Are You Swimming Upstream Or Following Your Bliss?

Posted on Friday, August 23rd, 2019 at 2:19 pm in Empowerment, Self Reflection.

Follow your bliss. The message zagged through my brain with the charge and sizzle of a lightning bolt. In one moment, my world reorganized.

I had been slogging through some work I wasn’t well suited for, feeling miserable and wondering how I would manage to both be productive and feel happy.

Follow your bliss. Find what flows. Don’t push through the difficult tasks that bog you down. It is time for a change.

Nobody is going to do this for me. Make this change. Make this choice to navigate towards my desire, to how I wish to live and do what it will take.

My ambition and perseverance had trapped me. What I was accomplishing was coming at too high a price. I had put myself into a box that was too small for me.

Although I understood intellectually that suffering to reach my goals wasn’t how I wanted to live, I didn’t know another way. I was relying on survival strategies that weren’t nourishing for me. I didn’t know how to trust that as I put each foot down into greater aliveness, the ground would be there to hold me.

And I needed a bigger box. One that would hold more of me, and enable more access to joy. Those were the two issues. Creating the box that could hold me and following what made me happy.

There is no ready-made box

Image by kropekk_pl from Pixabay

I bridge multiple worlds. We all do; we are multidimensional beings. At some point in history, we were less complex. We were farmers or sailors. We were wives and homemakers. We had one career, or vocation or none. The box we fit into was smaller and often lasted for an entire life. We didn’t have the same choices we have today.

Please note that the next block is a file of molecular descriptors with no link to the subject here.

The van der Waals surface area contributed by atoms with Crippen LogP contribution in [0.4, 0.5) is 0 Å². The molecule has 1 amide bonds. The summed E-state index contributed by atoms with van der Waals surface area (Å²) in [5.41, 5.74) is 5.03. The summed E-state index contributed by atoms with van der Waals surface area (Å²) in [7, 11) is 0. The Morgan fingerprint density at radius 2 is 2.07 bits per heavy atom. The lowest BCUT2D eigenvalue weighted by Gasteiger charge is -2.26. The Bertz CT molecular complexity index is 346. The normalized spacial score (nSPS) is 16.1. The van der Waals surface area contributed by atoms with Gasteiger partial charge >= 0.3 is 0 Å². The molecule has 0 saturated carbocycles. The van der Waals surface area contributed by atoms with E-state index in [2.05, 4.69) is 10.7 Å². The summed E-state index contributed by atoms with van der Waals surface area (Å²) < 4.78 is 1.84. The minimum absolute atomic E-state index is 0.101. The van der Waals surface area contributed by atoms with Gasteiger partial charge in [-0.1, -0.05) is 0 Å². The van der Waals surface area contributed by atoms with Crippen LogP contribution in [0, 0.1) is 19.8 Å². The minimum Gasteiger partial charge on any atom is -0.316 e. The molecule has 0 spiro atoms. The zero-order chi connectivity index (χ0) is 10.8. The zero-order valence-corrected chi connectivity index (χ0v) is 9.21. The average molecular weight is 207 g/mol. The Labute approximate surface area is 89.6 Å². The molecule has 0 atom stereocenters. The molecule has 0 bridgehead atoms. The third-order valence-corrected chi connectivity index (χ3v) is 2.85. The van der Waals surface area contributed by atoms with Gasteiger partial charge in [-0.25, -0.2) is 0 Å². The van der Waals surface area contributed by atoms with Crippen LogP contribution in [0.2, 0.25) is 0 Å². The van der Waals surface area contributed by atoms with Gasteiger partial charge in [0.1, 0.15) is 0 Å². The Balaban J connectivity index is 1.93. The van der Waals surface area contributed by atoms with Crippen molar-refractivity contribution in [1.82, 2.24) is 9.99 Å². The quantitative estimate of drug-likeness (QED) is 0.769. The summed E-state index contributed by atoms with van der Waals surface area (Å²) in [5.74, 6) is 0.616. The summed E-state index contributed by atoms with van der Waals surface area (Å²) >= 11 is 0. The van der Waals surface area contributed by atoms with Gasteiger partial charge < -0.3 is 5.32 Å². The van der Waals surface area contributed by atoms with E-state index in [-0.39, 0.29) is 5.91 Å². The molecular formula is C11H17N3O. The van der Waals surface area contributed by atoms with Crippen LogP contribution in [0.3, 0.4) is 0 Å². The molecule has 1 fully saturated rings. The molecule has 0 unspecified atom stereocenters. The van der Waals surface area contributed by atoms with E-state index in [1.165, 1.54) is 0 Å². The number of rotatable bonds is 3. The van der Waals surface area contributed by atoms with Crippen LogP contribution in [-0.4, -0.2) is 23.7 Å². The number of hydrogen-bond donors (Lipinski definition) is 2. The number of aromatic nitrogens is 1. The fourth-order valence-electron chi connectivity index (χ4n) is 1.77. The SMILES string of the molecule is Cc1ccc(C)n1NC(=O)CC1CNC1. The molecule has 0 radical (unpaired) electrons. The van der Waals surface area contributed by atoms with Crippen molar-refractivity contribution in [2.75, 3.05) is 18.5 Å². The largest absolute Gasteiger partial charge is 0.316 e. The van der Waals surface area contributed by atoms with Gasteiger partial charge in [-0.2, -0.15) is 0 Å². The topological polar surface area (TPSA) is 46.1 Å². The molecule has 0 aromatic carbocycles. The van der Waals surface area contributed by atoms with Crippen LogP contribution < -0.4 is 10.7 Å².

I, for example, have had multiple careers, a life comprised of chapters. There was no box ready-made for me. Each task, action, or event, led to a skill, understanding or attitude that would be a component of something in the future. Some of these chapters were more fulfilling than others. But all of them expanded me in some way. These pieces are clamoring to be put together. And they want to be put together with joy.

All the pieces

I didn’t know when I went to art school, that the skills I gained included understanding the creative process and that this knowledge would be applied to various endeavors and aspects of my life. Nor did I know before I worked in the film business, that I would be exposed to the hierarchies of ‘above and below the line,’ and thereby learn about the hierarchies operating in our culture or that I would realize that creating beautiful images for a superficial story was akin to selling my soul.

When I was playing with tarot cards, I never predicted that I would learn about archetypes and that my intuition would open. I didn’t realize that talking to people about their lives and struggles would be life-affirming and start me on a new path focused on the creation of the self and life rather than the creation of objects or products. I didn’t know that these learnings would come together and eventually put me on the path to become a psychotherapist.

I had no idea the writing I started when I was small would ebb and flow over the years and eventually become a swiftly flowing stream.

Nor could I have guessed how my difficult upbringing, and the work I did to overcome the parts of me that were crippled, would cause me to grab onto learning, exploring and expanding and would lead me out of a marriage that was too small and into another one with much more space, more potential — one that fit my future self. One that I would grow into, instead of out of.

I didn’t know that an idea I had 11 years ago, would turn into a 10-year project — a startup that demanded all of me. I didn’t realize that the startup I began, would require I take more training and do more relational work, and those new skills would enable my next marriage to bloom and be filled with light. I didn’t know this marriage would be a partnership that was integral in getting my mission accomplished and out to the world. I didn’t know all of these elements would contribute towards me becoming a person with expertise in relationships.

All these pieces of me developed because I do understand following your bliss. Yet once I entered each chapter, I often bogged down. I put persevering before bliss. I didn’t trust the process. I got caught in survival. I ended up feeling as if I had to walk 100 miles through a desert to reach a glass of water. That energetic position did not help me.